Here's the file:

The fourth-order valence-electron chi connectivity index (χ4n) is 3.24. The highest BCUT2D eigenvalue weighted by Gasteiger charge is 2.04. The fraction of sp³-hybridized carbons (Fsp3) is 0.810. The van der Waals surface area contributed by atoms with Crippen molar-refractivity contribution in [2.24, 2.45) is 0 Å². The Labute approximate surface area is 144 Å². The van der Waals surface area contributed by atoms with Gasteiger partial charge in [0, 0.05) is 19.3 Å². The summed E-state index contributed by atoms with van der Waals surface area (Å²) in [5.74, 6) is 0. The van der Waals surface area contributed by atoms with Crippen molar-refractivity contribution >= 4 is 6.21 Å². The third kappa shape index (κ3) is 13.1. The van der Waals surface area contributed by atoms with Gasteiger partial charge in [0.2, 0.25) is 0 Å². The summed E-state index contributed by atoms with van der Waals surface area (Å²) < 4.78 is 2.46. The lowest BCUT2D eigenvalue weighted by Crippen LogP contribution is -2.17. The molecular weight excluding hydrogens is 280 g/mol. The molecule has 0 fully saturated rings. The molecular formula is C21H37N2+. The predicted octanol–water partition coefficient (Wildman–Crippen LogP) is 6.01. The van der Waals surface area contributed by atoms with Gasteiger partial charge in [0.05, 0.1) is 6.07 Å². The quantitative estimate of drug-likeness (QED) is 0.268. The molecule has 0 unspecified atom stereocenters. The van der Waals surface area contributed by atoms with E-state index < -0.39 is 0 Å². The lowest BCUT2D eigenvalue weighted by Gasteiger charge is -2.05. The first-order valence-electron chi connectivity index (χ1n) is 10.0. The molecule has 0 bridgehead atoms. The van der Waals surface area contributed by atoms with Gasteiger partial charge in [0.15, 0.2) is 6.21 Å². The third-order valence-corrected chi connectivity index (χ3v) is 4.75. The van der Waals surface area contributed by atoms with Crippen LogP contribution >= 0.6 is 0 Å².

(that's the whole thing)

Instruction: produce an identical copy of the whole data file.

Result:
The fourth-order valence-electron chi connectivity index (χ4n) is 3.24. The highest BCUT2D eigenvalue weighted by Gasteiger charge is 2.04. The fraction of sp³-hybridized carbons (Fsp3) is 0.810. The van der Waals surface area contributed by atoms with Crippen molar-refractivity contribution in [2.24, 2.45) is 0 Å². The Labute approximate surface area is 144 Å². The van der Waals surface area contributed by atoms with Gasteiger partial charge in [0, 0.05) is 19.3 Å². The summed E-state index contributed by atoms with van der Waals surface area (Å²) in [5.74, 6) is 0. The van der Waals surface area contributed by atoms with Crippen molar-refractivity contribution >= 4 is 6.21 Å². The third kappa shape index (κ3) is 13.1. The van der Waals surface area contributed by atoms with Gasteiger partial charge in [0.2, 0.25) is 0 Å². The summed E-state index contributed by atoms with van der Waals surface area (Å²) < 4.78 is 2.46. The lowest BCUT2D eigenvalue weighted by Crippen LogP contribution is -2.17. The molecular weight excluding hydrogens is 280 g/mol. The molecule has 0 fully saturated rings. The molecular formula is C21H37N2+. The predicted octanol–water partition coefficient (Wildman–Crippen LogP) is 6.01. The van der Waals surface area contributed by atoms with Gasteiger partial charge in [0.05, 0.1) is 6.07 Å². The quantitative estimate of drug-likeness (QED) is 0.268. The molecule has 0 unspecified atom stereocenters. The van der Waals surface area contributed by atoms with E-state index < -0.39 is 0 Å². The lowest BCUT2D eigenvalue weighted by Gasteiger charge is -2.05. The first-order valence-electron chi connectivity index (χ1n) is 10.0. The molecule has 0 bridgehead atoms. The van der Waals surface area contributed by atoms with Gasteiger partial charge in [0.15, 0.2) is 6.21 Å². The third-order valence-corrected chi connectivity index (χ3v) is 4.75. The van der Waals surface area contributed by atoms with Crippen LogP contribution >= 0.6 is 0 Å².